By Shamik Das
Today’s front page lead on the Daily Express – Labour’s £186bn Benefits Madness revealed that in 2009/10 spending on benefits would amount to a quarter of all State spending. The “madness” to which the Express refers is, presumably, their belief that the £186 billion, or the vast majority of it, is being squandered: given out to undeserving recipients or fraudulently claimed.
When analysed, however, the figures in the Centre for Policy Studies report reveal a somewhat different picture. Of the projected £186.4 billion overall spend on benefits, only £21.68 billion (11.6%) is forecast to be spent on Income Support, Jobseekers’ Allowance and Employment and Support Allowance – 2.9% of total Government spending.
By contrast, £67.2 billion is set to be spent on Pensions, plus a further £1.38 billion on Pension Credits, amounting to 37% of benefits spending and nearly one tenth of all Government spending.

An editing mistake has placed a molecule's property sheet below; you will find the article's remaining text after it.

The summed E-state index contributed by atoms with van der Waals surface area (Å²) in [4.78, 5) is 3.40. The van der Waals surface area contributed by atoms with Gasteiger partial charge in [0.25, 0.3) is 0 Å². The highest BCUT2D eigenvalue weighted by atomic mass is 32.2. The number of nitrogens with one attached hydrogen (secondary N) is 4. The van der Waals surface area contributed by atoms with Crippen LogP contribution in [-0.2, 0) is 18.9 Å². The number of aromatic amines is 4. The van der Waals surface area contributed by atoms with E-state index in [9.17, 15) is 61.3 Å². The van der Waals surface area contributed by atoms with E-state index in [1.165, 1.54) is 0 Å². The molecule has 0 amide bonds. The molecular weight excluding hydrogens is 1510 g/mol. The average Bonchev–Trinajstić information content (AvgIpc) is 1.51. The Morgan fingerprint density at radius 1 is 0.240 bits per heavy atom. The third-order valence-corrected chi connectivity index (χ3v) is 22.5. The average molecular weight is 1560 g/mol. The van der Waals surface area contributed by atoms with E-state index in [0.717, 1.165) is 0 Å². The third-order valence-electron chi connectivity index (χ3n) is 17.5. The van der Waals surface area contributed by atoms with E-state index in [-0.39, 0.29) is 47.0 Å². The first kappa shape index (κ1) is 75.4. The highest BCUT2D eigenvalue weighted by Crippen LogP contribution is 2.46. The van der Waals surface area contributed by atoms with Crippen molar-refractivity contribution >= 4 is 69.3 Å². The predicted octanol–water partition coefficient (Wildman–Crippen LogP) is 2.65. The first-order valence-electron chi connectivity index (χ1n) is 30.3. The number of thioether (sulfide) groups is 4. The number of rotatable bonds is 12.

Only last year the Express were headlining calls for a 45% hike in the State Pension, which, if carried through, would have lead to a total spend on pensions of almost £99 billion – 45.62% of spending on benefits and 12.76% of total Government spending, which would have had to rise by 4%.
Other principal areas of benefit spending include Housing Benefit £19.63 billion (10.53% of spending on benefits, 2.64 per cent of overall spending); Child Tax Credits (£15.68bn; 8.41%, 2.11%), Child Benefit (£11.8bn; 6.33%, 1.59%) and Disability Allowances (£6.48bn; 3.48%, 0.87%).
An additional £30 billion is paid out in minor benefits – 16% of benefits spending and 4% overall, with fraud and overpayments costing at least £2.5 billion a year, according to the report.
Sources: Benefit Simplification (Centre for Policy Studies); 2009 Budget Red Book (HM Treasury); Benefit Expenditure Tables, Medium Term Forecast, June 2009 (Department for Work and Pensions).